A record-length phrasal modifier?

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In our 1992 chapter "The stress and structure of modified noun phrases in English" (in Sag & Szabolcsi, Lexical Matters), Richard Sproat and I noted that

in some informal styles, various phrasal categories can be freely used as prenominal modifiers, with an appropriately generic meaning. […] This usage permits free inclusion of pronouns, articles and other things that are usually forbidden in modifiers. […] Examples are extremely common in certain journalistic styles, from which the following examples are all taken […]:

an old-style white-shoe do-it-on-the-golf-course banker, the usual wait-until-next-year attitude, a wait-until-after-the-elections scenario, a kind of get-to-know-what's-going-on meeting place, the like-it-or-lump-it theory of public art, state-of-the-union address, a 24-hour-a-day job, a 1-percent-of-GNP guideline, a run-of-the-mill meeting, a sweep-it-under-the-rug amendment, a middle-of-the-road format, the state teacher-of-the-year title, a take-it-or-leave-it choice, the yet-to-be-written 1987 bill, a certain chip-on-the-shoulder attitude, make-it-from-scratch traditionalists, Speak-Mandarin-Nat-Dialects Month, a rob-Peter-to-pay-Paul system, the nothing-left-to-chance approach, get-out-the-vote drives, the don't-trust-anybody-over-30 crowd, national clear-your-desk day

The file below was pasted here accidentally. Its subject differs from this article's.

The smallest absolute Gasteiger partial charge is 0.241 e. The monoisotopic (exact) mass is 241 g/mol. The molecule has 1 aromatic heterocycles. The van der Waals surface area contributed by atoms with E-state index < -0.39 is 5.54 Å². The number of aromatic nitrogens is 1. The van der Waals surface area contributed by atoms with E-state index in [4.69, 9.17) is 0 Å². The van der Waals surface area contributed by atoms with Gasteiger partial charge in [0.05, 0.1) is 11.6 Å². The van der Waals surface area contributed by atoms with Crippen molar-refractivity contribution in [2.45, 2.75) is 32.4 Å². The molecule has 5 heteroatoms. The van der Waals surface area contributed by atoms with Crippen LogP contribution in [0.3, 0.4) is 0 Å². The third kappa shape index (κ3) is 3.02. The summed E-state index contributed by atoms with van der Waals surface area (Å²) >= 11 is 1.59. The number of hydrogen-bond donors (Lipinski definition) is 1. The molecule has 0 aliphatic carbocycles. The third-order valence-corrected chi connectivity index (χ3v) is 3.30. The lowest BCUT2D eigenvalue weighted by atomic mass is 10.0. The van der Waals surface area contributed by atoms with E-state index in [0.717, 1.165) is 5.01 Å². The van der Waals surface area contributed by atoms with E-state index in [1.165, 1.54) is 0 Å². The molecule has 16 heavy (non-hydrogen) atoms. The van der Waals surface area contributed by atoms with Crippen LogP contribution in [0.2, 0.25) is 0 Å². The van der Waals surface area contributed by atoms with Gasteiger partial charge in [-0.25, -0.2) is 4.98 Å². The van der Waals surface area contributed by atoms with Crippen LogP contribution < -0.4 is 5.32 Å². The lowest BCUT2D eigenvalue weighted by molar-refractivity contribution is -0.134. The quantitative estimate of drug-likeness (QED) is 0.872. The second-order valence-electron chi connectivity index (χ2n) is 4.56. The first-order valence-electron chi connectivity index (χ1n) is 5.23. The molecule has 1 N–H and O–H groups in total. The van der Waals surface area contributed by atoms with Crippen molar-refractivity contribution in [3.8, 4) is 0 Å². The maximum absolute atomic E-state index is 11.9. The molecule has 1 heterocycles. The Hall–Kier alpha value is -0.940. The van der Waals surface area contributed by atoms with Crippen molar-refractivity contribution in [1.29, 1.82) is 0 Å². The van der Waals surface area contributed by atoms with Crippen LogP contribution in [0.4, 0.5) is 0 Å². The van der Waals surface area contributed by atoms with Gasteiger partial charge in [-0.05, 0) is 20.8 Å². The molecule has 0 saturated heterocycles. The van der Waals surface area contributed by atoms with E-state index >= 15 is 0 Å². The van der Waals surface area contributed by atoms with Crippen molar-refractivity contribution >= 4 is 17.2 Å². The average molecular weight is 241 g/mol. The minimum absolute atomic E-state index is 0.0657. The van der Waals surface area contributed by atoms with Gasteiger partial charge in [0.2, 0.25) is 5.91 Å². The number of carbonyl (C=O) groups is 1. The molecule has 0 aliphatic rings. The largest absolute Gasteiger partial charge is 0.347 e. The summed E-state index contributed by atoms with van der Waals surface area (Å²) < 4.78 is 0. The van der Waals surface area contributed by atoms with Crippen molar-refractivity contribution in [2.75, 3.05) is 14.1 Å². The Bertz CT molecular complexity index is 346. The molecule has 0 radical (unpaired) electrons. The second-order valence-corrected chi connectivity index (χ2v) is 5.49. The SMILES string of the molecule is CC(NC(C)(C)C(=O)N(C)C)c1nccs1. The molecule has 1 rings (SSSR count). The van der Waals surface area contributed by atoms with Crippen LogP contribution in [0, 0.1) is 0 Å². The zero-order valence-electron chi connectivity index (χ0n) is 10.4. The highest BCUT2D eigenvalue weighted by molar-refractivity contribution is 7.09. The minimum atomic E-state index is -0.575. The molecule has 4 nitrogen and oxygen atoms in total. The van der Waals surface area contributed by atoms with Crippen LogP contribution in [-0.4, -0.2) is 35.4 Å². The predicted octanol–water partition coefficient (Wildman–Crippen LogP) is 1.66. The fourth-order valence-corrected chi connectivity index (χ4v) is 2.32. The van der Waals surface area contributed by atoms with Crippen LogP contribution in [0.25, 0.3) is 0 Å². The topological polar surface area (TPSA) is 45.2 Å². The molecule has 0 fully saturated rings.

A few days ago, I happened on an example that sets a new length record of 14 words for such phrasal modifiers — at least among the examples that I've committed to memory.

It's from Paul Campos, "The State of the Race with One Week to Go", Lawyers, Guns & Money 10/27/2020:

You can be sure that Republicans will try to use this fact to flip the election itself via the SCOTUS, citing Article XXXII’s little known you can’t change how elections are conducted if that leads to right wingers losing clause.

Update — the phrasal modifier is actually 14 words long, as Bob Ladd points out in the comments, not 11 words long as I first wrote…



  1. Antonio L. Banderas said,

    October 29, 2020 @ 7:22 am

    And with no hyphens, phuck yeah!

  2. jhh said,

    October 29, 2020 @ 7:25 am

    From the 1977 movie, Annie Hall: